The first is the growing recognition that causally connected or related events are not separate events, but aspects of a single event. To describe a causal relation is a fumbling way of recognizing that cause A and cause B go together in the same way as the head and the tail of a cat. This implies that earlier events may often depend in some way upon later events, somewhat as an electric impulse will not depart from the positive pole until the negative pole is established or connected, or as the meaning of a word in a sentence is determined by words that follow. Compare, “That is the bark of a tree,” with, “That is the bark of a dog.” The sentence as a whole is the event which determines the function and meaning of the “separate” words. Perhaps the best illustration of this way of understanding causality is that the even rainbow does not occur without the simultaneous presence of sun, atmospheric moisture, and an observer – all in a certain angular configuration. If any one of the three is absent, there is no rainbow. This may be difficult to understand in the case of the absence of an observer unless one remembers that every observer sees the rainbow in a different place. Where, then, is the rainbow? A little consideration will show that something of the same kind must be true of all experiences, not only of flimsy and transparent luminescences, but also of such apparently solid things as mountains.
The second is the tendency to think of the behavior of things and objects as the behavior of fields – spatial, gravitational, magnetic or social. The reason is that careful and detailed description of the behavior or movement of a body must also involve description of the behavior of its environment or surrounding space. Where, then, does the behavior start? Inside the body, or outside it in the surrounding space? The answer is in both and neither, because it is best to abandon the body and the space for a new descriptive unit, the body-space, the organism-environment, the figure-ground. It is important to distinguish this way of looking at things from old-fashioned environmental determinism, which describes the organism as moved by the environment rather than moving with it.
The third, long familiar to biologists, is what Ludwig von Bertelannfy has called Systems Theory. This is approximately that the structure and behavior of any system is only partially accounted for by analysis and description of the smaller units that allegedly “compose” it. For what any of these units is and does depends upon its place in and its relation to the system as a whole. Thus blood in a test tube is not the same thing as blood flowing in veins. For an organism disposes itself in and as various parts; it is not composed of them as one puts together tubes, wires, dials and condensers to make a radio.
These are, then, three ways of approaching the world as a unitary and relational system which are highly useful in the sciences but strangely unfamiliar to common sense. For the latter derives from political, constructionist and mechanical models of nature which, in turn, strongly influence our sensation of the person as an enclosed unit of life excluded from the world outside. But these unitary, relational, and “fieldish” ways of thinking in the sciences give immense plausibility to non-dualist or pantheist (to be frightfully exact, “panentheist”) types of metaphysic, and to theories of the self more-or-less akin to the “multisolipsism” of the Hindu atman-is-Brahman doctrine.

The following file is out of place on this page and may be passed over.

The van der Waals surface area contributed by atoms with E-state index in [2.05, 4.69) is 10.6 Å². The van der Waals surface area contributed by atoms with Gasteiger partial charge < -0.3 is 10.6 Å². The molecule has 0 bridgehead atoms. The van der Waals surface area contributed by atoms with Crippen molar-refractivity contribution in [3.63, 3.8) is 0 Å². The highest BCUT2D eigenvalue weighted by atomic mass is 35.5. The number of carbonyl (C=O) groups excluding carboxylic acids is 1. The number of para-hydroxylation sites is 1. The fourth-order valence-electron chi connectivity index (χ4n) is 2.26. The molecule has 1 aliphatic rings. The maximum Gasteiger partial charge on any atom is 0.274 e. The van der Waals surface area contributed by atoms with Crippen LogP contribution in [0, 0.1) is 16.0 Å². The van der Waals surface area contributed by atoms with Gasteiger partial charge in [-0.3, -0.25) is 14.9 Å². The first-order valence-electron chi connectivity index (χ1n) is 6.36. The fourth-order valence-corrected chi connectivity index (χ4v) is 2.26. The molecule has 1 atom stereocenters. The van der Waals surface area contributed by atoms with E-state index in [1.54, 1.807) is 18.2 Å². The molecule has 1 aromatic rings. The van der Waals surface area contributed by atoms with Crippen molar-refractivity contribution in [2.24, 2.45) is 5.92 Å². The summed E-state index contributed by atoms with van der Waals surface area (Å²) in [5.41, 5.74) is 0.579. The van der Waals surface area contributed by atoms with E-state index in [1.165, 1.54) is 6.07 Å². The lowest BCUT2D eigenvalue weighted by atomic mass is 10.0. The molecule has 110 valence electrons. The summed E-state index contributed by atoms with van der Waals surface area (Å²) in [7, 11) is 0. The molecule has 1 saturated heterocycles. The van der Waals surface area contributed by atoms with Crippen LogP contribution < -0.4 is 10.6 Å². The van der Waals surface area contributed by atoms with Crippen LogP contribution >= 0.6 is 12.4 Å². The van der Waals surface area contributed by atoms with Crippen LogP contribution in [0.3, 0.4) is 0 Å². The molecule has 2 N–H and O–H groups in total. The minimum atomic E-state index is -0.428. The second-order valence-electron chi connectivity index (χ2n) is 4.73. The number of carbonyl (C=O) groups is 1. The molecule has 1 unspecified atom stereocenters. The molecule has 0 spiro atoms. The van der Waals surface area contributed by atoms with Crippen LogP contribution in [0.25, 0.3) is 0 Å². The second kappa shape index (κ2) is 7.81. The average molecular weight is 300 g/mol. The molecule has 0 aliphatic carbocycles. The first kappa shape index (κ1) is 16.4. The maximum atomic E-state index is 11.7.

When, for example, we consider the full implications of the way in which we see the rainbow, and realize that this is also the way in which we perceive the clouds, the sun, the earth and the stars, we find ourselves strangely close to the “idealism” of Mahayana Buddhism, Berkeley, and Bradley – but with the great advantage of being able to describe the situation in physical and neurological terms, and no gobbledy-gook about “minds” and “souls” to offend the prejudices of the tough-minded or (should I say?) hard-headed. And to such as these the subjective experiences of the mystics are always suspect, for might they not be distortions of consciousness brought about by stress, self-hypnosis, fasting, hyperoxygenation or drugs? There is, then, a more structural and objective foundation for that leap of faith in which a man may dare to think that he is not a stranger in the universe, nor a solitary and tragic flash of awareness in endless and overwhelming darkness. For in the light of what we now know in physical terms, it is not unreasonable to wager that deep down at the center “I myself” is “It” – as in “as it was in the beginning, is now and ever shall be, world without end.”
If this is a hope, or a fervent belief, Krishnamurti is right in saying that it should be challenged and tested with the question, “Why do you want to believe that? Is it because you are afraid of dying, of coming to an end? Is this identification with the cosmic Self the last desperate resort of your ego to continue its game?” Indeed, if this Supreme Identity is, for me, a belief to which I am clinging, I am in total self-contradiction. Not only is there no sense in clinging to what I am; the very act of clinging also implies that I do not really know that I am it! Such belief is merely doubt dressed up. The final meaning of negative theology, of knowing God by unknowing, of the abandonment of idols both sensible and conceptual, is that ultimate faith is not in or upon anything at all. It is complete letting go. Not only is it beyond theology; it is also beyond atheism and nihilism. Such letting go cannot be attained. It cannot be acquired or developed through perseverance and exercises, except insofar as such efforts prove the impossibility of acquiring it. Letting go comes only through desperation. When you know that it is beyond you – beyond your powers of action as beyond your powers of relaxation. When you give up every last trick and device for getting it, including this “giving up” as something that one might do, say, at ten o’clock tonight. That you cannot by any means do it – that IS it! That is the mighty self-abandonment which gives birth to the stars.
Painting by Frederic Edwin Church: Rainy Season in the Tropics (1866)
↑ 1 “A proletarian and a poor man,” writes Josef Pieper, “are not the same. A man may be poor without being a proletarian: a beggar in mediaeval society was certainly not a proletarian. Equally, a proletarian is not necessarily poor: a mechanic, a ‘specialist’ or a ‘technician’ in a ‘totalitarian work state’ is certainly a proletarian…The proletarian is the man who is fettered to the process of work.” Josef Pieper, Leisure: the Basis of Culture (1952)